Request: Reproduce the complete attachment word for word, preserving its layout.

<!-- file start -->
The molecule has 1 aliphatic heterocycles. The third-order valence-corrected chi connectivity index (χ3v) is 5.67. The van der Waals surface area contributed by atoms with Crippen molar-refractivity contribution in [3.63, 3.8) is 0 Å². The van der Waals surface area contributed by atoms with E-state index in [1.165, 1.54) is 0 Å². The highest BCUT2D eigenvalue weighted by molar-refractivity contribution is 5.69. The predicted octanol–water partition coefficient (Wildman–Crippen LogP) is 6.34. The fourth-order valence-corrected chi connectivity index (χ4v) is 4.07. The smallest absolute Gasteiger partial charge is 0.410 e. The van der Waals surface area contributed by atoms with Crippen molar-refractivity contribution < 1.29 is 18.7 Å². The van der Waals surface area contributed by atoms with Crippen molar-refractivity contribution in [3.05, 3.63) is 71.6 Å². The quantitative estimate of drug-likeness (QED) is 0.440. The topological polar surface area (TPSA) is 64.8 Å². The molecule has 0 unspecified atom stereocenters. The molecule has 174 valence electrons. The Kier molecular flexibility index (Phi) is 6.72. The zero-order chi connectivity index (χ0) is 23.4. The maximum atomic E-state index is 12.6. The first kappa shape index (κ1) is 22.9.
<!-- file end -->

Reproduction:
The molecule has 1 aliphatic heterocycles. The third-order valence-corrected chi connectivity index (χ3v) is 5.67. The van der Waals surface area contributed by atoms with Crippen molar-refractivity contribution in [3.63, 3.8) is 0 Å². The van der Waals surface area contributed by atoms with E-state index in [1.165, 1.54) is 0 Å². The highest BCUT2D eigenvalue weighted by molar-refractivity contribution is 5.69. The predicted octanol–water partition coefficient (Wildman–Crippen LogP) is 6.34. The fourth-order valence-corrected chi connectivity index (χ4v) is 4.07. The smallest absolute Gasteiger partial charge is 0.410 e. The van der Waals surface area contributed by atoms with Crippen molar-refractivity contribution < 1.29 is 18.7 Å². The van der Waals surface area contributed by atoms with Crippen molar-refractivity contribution in [3.05, 3.63) is 71.6 Å². The quantitative estimate of drug-likeness (QED) is 0.440. The topological polar surface area (TPSA) is 64.8 Å². The molecule has 0 unspecified atom stereocenters. The molecule has 174 valence electrons. The Kier molecular flexibility index (Phi) is 6.72. The zero-order chi connectivity index (χ0) is 23.4. The maximum atomic E-state index is 12.6. The first kappa shape index (κ1) is 22.9.